LONDON, Aug 4 (Reuters) - Road race world champion Mark Cavendish wants to return to the track for Britain at the 2016 Olympics in Rio, the cyclist said on Saturday.
"I watched the guys last night and saw the team spirit and how they've grown as a unit and I said, 'I want to be a part of that again,'" Cavendish told Sky Sports News.
"The road race won't suit me in 2016. It's not going to be a flat race around Rio, so I'd really like to push for a 2016 spot on the track."
Britain have won three gold medals on the track at the London Olympics and one on the road through Bradley Wiggins, who won the time trial after Cavendish failed to win the road race.
Cavendish started his career on the track, winning the madison with Rob Hayles at the 2005 world championships, before switching to road cycling.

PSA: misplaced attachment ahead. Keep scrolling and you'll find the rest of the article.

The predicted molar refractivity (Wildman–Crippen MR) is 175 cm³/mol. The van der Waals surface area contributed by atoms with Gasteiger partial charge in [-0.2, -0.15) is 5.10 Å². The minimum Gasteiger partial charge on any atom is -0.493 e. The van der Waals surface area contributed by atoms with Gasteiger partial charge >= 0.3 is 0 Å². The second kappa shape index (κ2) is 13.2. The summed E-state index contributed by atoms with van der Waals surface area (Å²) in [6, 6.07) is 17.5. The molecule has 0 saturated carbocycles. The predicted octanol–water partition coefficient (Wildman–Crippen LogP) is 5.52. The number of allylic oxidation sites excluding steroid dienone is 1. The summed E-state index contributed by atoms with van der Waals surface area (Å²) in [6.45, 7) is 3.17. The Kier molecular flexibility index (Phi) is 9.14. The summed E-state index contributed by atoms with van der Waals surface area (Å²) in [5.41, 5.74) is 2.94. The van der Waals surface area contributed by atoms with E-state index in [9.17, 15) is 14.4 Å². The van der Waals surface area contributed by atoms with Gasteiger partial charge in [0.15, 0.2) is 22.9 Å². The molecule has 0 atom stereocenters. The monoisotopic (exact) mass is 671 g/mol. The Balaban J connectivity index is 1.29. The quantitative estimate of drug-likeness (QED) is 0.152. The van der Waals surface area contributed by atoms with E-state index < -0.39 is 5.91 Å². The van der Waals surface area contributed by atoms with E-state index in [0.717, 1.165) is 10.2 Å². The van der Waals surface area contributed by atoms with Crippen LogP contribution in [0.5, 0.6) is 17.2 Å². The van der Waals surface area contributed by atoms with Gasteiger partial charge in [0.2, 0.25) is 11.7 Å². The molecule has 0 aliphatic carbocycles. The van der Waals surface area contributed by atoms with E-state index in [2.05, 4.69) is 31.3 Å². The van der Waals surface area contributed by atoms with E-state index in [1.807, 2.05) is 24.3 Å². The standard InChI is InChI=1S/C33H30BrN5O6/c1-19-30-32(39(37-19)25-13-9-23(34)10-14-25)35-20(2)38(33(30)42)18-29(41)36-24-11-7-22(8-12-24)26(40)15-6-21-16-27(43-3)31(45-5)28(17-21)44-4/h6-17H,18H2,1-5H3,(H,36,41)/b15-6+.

The Manx man, however, switched back to the track again to win the madison world title with Bradley Wiggins in 2008, although the pair failed to claim a medal at the Beijing Olympics.
Going into the Beijing Games, he had claimed the first of his 23 Tour de France stage wins.
"The training with track cycling is very hard. It's very institutionalised with drills, drills, drills. But that's what you've got to do in most sports to win Olympic gold," he said.
"I've spoken with the coaches about it. I'd love to be part of a team and the team pursuit." (Reporting by Julien Pretot; Editing by Matt Falloon)